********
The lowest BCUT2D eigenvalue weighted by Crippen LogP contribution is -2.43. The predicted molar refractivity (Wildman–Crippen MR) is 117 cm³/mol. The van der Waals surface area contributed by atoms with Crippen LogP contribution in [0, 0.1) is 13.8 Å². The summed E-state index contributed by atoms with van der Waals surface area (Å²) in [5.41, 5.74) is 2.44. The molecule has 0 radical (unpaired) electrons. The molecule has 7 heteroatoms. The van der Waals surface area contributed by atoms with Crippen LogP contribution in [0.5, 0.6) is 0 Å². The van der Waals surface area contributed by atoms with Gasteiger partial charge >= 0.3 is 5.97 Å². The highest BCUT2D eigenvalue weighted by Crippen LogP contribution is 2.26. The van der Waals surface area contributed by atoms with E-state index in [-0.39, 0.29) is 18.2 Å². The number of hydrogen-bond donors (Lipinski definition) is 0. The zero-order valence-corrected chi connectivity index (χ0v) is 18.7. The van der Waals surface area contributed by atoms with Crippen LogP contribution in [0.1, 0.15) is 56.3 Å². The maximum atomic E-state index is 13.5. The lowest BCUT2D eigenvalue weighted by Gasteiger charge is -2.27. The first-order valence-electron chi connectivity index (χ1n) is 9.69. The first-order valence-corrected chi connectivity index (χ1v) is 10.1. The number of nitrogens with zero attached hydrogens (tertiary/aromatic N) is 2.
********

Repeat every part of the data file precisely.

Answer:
The lowest BCUT2D eigenvalue weighted by Crippen LogP contribution is -2.43. The predicted molar refractivity (Wildman–Crippen MR) is 117 cm³/mol. The van der Waals surface area contributed by atoms with Crippen LogP contribution in [0, 0.1) is 13.8 Å². The summed E-state index contributed by atoms with van der Waals surface area (Å²) in [5.41, 5.74) is 2.44. The molecule has 0 radical (unpaired) electrons. The molecule has 7 heteroatoms. The van der Waals surface area contributed by atoms with Crippen LogP contribution in [0.5, 0.6) is 0 Å². The van der Waals surface area contributed by atoms with Gasteiger partial charge >= 0.3 is 5.97 Å². The highest BCUT2D eigenvalue weighted by Crippen LogP contribution is 2.26. The van der Waals surface area contributed by atoms with E-state index in [-0.39, 0.29) is 18.2 Å². The number of hydrogen-bond donors (Lipinski definition) is 0. The zero-order valence-corrected chi connectivity index (χ0v) is 18.7. The van der Waals surface area contributed by atoms with Crippen LogP contribution in [0.1, 0.15) is 56.3 Å². The maximum atomic E-state index is 13.5. The lowest BCUT2D eigenvalue weighted by Gasteiger charge is -2.27. The first-order valence-electron chi connectivity index (χ1n) is 9.69. The first-order valence-corrected chi connectivity index (χ1v) is 10.1. The number of nitrogens with zero attached hydrogens (tertiary/aromatic N) is 2.